On March 13, 2014, with a collection of American workers standing behind him, President Obama signed a memorandum directing the Secretary of Labor, Thomas Perez, to “propose revisions to modernize and streamline the existing overtime regulations.”
The Fair Labor Standards Act, 29 U.S.C. § 201 et seq. (“FLSA”), proscribes rules regarding minimum wage, child labor, and overtime. Non-exempt employees are normally entitled to at least 1.5 times their regular rate for every hour they work in excess of 40 in a given work week. Regulations governing the administrative, professional, and executive exemptions are commonly known as the “white collar exemptions” and are contained in 29 C.F.R., Part 541. Employees that are paid at least $455 per week on a salary basis ($23,660 per year) and fall within the duties test of one of the white collar exemptions are not entitled to overtime pay. Other statutory exemptions may also apply.
On the heels of President Obama’s executive order raising the minimum wage for those employees of government contractors to $10.10/hour, it seems clear that the proposed revisions will likely be primarily aimed at making it easier for employees to obtain overtime for time worked in excess of 40 hours per week. The memorandum, however, also directs Secretary Perez to “address the changing nature of the workplace” and try to make the regulations easier for employers and employees to understand.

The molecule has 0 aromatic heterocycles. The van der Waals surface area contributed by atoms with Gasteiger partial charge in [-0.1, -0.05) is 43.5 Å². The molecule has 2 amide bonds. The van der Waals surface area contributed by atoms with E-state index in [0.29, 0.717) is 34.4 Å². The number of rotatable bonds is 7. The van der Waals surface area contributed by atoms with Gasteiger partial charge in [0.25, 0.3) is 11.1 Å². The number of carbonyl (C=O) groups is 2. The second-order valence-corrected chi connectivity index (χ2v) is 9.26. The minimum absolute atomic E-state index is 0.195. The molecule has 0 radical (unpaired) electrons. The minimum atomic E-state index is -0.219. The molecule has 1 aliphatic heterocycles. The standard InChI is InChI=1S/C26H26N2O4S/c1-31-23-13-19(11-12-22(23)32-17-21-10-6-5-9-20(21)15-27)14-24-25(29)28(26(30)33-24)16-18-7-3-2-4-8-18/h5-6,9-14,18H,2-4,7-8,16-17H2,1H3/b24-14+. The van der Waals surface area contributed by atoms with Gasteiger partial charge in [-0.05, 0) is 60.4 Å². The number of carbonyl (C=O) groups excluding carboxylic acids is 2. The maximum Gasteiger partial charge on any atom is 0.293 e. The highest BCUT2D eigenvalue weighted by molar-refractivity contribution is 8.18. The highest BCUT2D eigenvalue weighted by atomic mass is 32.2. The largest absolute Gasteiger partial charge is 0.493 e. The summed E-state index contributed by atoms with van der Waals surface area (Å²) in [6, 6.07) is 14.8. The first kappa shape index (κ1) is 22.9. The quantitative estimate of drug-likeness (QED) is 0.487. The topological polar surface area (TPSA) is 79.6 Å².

President George W. Bush’s administration revised many of the regulations in 29 C.F.R. Part 541 under the moniker “FairPay” to simplify the regulations. Despite the 2004 overhaul, misclassifying employees as exempt under one of the white collar exemptions remains one of the common pitfalls into which employers fall.
The Department of Labor will likely propose increasing the salary basis threshold for being considered an exempt employee. The Labor Department may also reconsider the duties that workers perform that direct whether they fall within one of the exemptions.
The March 13 memorandum is just a first step in a long process of revising the regulations related to overtime. Once the DOL proposes a rule, there will be a period during which various parties can comment on the proposed regulations. Thereafter, the DOL will revise the rules based on the comments received, await the OMB’s clearance, and then issue final rules.
Changes in the overtime exemptions will have significant impact on employers. I will keep you abreast of developments regarding the proposed overtime regulations as they arise.